Nearly two miles of trails and romantic vistas designed by Hans Jacob Ehlers. It’s called Poets’ Walk in honor of Washington Irving and other authors who reportedly walked here.
A contemporary art museum located in a 300,000-square-foot former industrial building on the Hudson River. The museum showcases artists of the last half-century, including Blinky Palermo, Dan Flavin, Sol LeWitt, Andy Warhol, Anges Martin, and more.
There are only about 100 wooden roller coasters in the United States, and Rye Playland is home to one of them. In operation since 1928, the park has both kiddie rides and thrill rides, as well as a boardwalk, beach, and pool area.
Designed by Frank Gehry, the performance space showcases theater, dance, and musicians from around the world.
Photo Credit: Peter Aaron ’68/Esto
John Jay was one of America’s Founding Fathers—he was also President of the Continental Congress, U.S. Secretary for Foreign Affairs, first Chief Justice of the U.S. Supreme Court, and the second governor of New York State. Construction started on his home in 1799 and Jay moved there in 1801. Today the historic site sits on 62 acres, which feature 19-century farm buildings and formal gardens.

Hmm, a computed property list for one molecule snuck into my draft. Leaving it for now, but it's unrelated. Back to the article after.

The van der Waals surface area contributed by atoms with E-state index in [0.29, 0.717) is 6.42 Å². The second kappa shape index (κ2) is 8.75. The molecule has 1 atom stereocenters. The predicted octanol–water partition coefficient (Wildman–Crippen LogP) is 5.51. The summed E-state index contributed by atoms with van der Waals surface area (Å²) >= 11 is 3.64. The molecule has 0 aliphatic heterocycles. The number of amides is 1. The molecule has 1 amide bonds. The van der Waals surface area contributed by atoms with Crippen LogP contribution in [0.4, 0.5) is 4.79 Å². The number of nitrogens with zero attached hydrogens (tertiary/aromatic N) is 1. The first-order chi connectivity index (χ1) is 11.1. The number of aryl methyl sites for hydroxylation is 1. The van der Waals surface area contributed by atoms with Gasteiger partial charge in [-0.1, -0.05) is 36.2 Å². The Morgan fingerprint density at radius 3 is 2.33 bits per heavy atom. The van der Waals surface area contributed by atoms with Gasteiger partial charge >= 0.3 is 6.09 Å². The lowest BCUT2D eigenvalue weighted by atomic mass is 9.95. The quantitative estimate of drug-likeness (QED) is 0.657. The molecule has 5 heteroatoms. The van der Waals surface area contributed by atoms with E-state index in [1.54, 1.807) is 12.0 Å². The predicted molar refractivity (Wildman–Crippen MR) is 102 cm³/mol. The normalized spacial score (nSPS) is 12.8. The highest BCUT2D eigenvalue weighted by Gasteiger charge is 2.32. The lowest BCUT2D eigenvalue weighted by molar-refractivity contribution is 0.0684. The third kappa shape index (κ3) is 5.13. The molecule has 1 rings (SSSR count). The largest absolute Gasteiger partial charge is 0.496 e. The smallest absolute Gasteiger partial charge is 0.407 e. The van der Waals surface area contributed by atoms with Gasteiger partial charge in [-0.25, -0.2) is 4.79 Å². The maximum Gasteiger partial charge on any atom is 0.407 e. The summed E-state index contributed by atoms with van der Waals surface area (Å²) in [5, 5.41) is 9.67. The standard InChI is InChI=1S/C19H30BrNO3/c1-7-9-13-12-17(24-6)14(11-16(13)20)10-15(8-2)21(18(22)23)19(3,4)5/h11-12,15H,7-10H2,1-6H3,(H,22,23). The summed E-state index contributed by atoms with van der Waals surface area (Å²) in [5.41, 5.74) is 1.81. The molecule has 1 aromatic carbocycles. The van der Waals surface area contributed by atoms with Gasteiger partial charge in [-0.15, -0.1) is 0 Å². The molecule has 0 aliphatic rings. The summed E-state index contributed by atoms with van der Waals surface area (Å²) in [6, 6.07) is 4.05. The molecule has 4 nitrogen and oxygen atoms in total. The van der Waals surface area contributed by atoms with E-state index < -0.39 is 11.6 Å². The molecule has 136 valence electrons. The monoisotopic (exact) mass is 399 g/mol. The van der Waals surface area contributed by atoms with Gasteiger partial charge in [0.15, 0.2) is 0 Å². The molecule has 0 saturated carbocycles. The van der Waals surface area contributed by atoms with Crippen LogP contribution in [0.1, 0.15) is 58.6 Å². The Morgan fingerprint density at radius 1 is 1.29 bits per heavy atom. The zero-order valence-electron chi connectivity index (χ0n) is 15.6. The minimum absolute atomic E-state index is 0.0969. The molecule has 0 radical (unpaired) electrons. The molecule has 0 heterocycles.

The home of America’s only 4-term president, known as “Springwood”, as well as the Franklin D. Roosevelt Presidential Library & Museum. There are guided tour of the home, and 300 acres with gardens and trails to explore.
The oldest military museum in the country, collections include items related to the history of the U.S. Army, the history of warfare, as well as displays of large and small weapons. Admission is free.
Located on the former Pocantico Hills and Rockwood Hall country estates of John D. Rockefeller family and William Rockefeller, the park offers 55 miles of carriage roads for walking, hiking, carriage driving, and cross-country skiing.